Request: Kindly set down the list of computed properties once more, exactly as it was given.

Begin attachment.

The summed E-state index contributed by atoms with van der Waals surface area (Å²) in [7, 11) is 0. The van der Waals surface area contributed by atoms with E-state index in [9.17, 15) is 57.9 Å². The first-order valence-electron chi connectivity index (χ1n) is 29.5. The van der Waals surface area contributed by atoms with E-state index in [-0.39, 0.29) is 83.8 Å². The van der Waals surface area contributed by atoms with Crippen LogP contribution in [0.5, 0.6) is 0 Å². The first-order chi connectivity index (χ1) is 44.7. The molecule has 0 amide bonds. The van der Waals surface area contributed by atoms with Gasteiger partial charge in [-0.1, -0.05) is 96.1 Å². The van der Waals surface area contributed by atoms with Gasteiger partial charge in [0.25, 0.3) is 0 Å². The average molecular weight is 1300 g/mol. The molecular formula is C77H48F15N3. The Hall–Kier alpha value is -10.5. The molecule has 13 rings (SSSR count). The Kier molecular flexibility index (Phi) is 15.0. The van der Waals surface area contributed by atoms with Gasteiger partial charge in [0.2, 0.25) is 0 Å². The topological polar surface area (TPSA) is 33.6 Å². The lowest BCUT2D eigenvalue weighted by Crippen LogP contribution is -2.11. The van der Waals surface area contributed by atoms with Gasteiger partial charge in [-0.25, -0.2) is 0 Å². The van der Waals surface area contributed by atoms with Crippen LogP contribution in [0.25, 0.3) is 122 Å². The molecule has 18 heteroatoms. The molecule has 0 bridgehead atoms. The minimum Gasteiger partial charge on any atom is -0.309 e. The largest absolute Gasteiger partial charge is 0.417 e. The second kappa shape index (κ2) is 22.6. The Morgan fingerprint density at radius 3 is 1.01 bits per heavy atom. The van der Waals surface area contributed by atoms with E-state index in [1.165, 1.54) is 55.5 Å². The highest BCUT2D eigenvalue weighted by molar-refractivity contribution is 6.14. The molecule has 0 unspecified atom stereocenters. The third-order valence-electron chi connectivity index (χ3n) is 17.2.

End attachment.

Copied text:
The summed E-state index contributed by atoms with van der Waals surface area (Å²) in [7, 11) is 0. The van der Waals surface area contributed by atoms with E-state index in [9.17, 15) is 57.9 Å². The first-order valence-electron chi connectivity index (χ1n) is 29.5. The van der Waals surface area contributed by atoms with E-state index in [-0.39, 0.29) is 83.8 Å². The van der Waals surface area contributed by atoms with Crippen LogP contribution in [0.5, 0.6) is 0 Å². The first-order chi connectivity index (χ1) is 44.7. The molecule has 0 amide bonds. The van der Waals surface area contributed by atoms with Gasteiger partial charge in [-0.1, -0.05) is 96.1 Å². The van der Waals surface area contributed by atoms with Gasteiger partial charge in [0.25, 0.3) is 0 Å². The average molecular weight is 1300 g/mol. The molecular formula is C77H48F15N3. The Hall–Kier alpha value is -10.5. The molecule has 13 rings (SSSR count). The Kier molecular flexibility index (Phi) is 15.0. The van der Waals surface area contributed by atoms with Gasteiger partial charge in [0.2, 0.25) is 0 Å². The topological polar surface area (TPSA) is 33.6 Å². The lowest BCUT2D eigenvalue weighted by Crippen LogP contribution is -2.11. The van der Waals surface area contributed by atoms with Gasteiger partial charge in [-0.25, -0.2) is 0 Å². The van der Waals surface area contributed by atoms with Crippen LogP contribution in [0.25, 0.3) is 122 Å². The molecule has 18 heteroatoms. The molecule has 0 bridgehead atoms. The minimum Gasteiger partial charge on any atom is -0.309 e. The largest absolute Gasteiger partial charge is 0.417 e. The second kappa shape index (κ2) is 22.6. The Morgan fingerprint density at radius 3 is 1.01 bits per heavy atom. The van der Waals surface area contributed by atoms with E-state index in [1.165, 1.54) is 55.5 Å². The highest BCUT2D eigenvalue weighted by molar-refractivity contribution is 6.14. The molecule has 0 unspecified atom stereocenters. The third-order valence-electron chi connectivity index (χ3n) is 17.2.